LOVE THE LYMPHEDEMA TREATMENT ACT- VALENTINES WALK 2017
Team Member: Kathleen Morris
EVENT DATE Feb 14, 2017
Hi, my name is Kathleen Morris and I am a physician, mother, sister and also a patient that suffers from Lymphedema Praecox. As you know, lymphedema praecox is a condition that causes severe swelling of the soft tissues within an extremity due to the collection of excessive amount of lymphatic fluid. I developed this condition during puberty at the age of 14 likely due to a congenital deformity
I filed for coverage of my custom Juzo compression garments as it is the only treatment for my chronic medical condition. Unfortunately, our claim was denied. My husband and I tried to contact Anthem insurance via phone on numerous occasions without any success, as we would love to discuss the necessity of her custom compression stockings both as a patient and as a physician. We are currently in the middle of a prolonged appeal and battle with Anthem Blue Cross and Blue Shield.
Since my diagnosis, I have seen numerous specialists throughout the United States including Dr. Dayan in NYC, Dr. Wakefield at the University of Michigan and Dr. Neil R. Fein at Childrens Hospital Boston. I have also underwent numerous diagnostic tests, including lymphoscintigraphy which showed the absence of lymphatic flow in my left lower extremity.
Unfortunately, I have learned that there is no medication to treat my disease as with other chronic diseases such as hypertension and diabetes. The only treatment that leaves me the ability to ambulate and work each day without extreme disabling swelling is compression garments. I spend countless hours each and every day fighting to take care of my patients to the best of my ability, but yet it is as if no one is willing to fight for my care.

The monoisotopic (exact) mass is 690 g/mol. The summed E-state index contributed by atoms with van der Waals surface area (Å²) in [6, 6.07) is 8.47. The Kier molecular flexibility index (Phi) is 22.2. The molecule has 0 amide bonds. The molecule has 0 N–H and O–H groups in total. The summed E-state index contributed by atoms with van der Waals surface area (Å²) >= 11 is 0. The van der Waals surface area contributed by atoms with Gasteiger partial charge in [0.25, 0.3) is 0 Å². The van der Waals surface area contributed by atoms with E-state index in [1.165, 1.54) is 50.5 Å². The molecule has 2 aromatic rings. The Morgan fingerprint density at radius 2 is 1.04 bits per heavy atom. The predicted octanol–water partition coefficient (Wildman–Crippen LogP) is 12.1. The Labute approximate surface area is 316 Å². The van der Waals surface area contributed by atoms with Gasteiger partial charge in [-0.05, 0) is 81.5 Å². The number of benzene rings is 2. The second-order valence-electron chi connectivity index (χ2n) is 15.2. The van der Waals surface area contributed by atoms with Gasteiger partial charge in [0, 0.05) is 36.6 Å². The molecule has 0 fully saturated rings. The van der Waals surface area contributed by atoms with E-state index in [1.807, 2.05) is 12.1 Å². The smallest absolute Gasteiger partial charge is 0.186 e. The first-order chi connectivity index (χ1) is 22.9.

I do not think of my compression garments as a stocking; I think of it as a life saving treatment preventing the common risks of the disease including hospitalizations with sepsis from cellulitis and chronic debility from loss of range of motion of her left leg due to extreme swelling. My compression garment is similar to taking a medication for underlying hypertension to prevent a hospitalization from a stroke or heart attack.
I was previously insured by Blue Cross & Blue Shield of Western New York and I went through the same appeal process for compression garment coverage due to the same reasons. After an extensive process, they realized my need and approved 4-6 stockings per month as I wear my custom compression garments 24/7.
I would be so grateful to have help on the federal level in support of a bill that aims to improve insurance coverage for the doctor-prescribed compression supplies that are the cornerstone of lymphedema treatment. I spend countless hours in the hospital helping others and then spent countless hours fighting for the treatment that I need in order to help others - compression garments. I should not have to go and fight with insurance companies to provide medically necessary treatment.